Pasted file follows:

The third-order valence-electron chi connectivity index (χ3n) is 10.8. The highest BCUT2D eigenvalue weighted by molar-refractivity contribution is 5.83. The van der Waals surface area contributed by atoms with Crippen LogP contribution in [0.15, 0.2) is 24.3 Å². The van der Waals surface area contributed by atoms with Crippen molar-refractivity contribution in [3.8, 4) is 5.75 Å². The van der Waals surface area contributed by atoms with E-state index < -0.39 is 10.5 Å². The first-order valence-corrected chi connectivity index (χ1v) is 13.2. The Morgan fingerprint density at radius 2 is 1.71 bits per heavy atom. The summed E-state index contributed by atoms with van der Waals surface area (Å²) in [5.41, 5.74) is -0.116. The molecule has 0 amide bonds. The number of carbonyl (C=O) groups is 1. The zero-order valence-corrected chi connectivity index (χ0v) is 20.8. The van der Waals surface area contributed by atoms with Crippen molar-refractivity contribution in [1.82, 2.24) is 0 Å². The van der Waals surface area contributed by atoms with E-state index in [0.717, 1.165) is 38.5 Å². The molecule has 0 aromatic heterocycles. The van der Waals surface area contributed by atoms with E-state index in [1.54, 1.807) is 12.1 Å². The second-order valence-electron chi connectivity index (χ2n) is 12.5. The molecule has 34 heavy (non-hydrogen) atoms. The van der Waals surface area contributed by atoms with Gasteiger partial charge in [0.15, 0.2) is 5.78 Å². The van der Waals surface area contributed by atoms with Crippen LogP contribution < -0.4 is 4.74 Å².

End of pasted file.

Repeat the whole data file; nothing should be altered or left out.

The third-order valence-electron chi connectivity index (χ3n) is 10.8. The highest BCUT2D eigenvalue weighted by molar-refractivity contribution is 5.83. The van der Waals surface area contributed by atoms with Crippen LogP contribution in [0.15, 0.2) is 24.3 Å². The van der Waals surface area contributed by atoms with Crippen molar-refractivity contribution in [3.8, 4) is 5.75 Å². The van der Waals surface area contributed by atoms with E-state index < -0.39 is 10.5 Å². The first-order valence-corrected chi connectivity index (χ1v) is 13.2. The Morgan fingerprint density at radius 2 is 1.71 bits per heavy atom. The summed E-state index contributed by atoms with van der Waals surface area (Å²) in [5.41, 5.74) is -0.116. The molecule has 0 amide bonds. The number of carbonyl (C=O) groups is 1. The zero-order valence-corrected chi connectivity index (χ0v) is 20.8. The van der Waals surface area contributed by atoms with Crippen molar-refractivity contribution in [1.82, 2.24) is 0 Å². The van der Waals surface area contributed by atoms with E-state index in [0.717, 1.165) is 38.5 Å². The molecule has 0 aromatic heterocycles. The van der Waals surface area contributed by atoms with E-state index in [1.54, 1.807) is 12.1 Å². The second-order valence-electron chi connectivity index (χ2n) is 12.5. The molecule has 34 heavy (non-hydrogen) atoms. The van der Waals surface area contributed by atoms with Gasteiger partial charge in [0.15, 0.2) is 5.78 Å². The van der Waals surface area contributed by atoms with Crippen LogP contribution < -0.4 is 4.74 Å².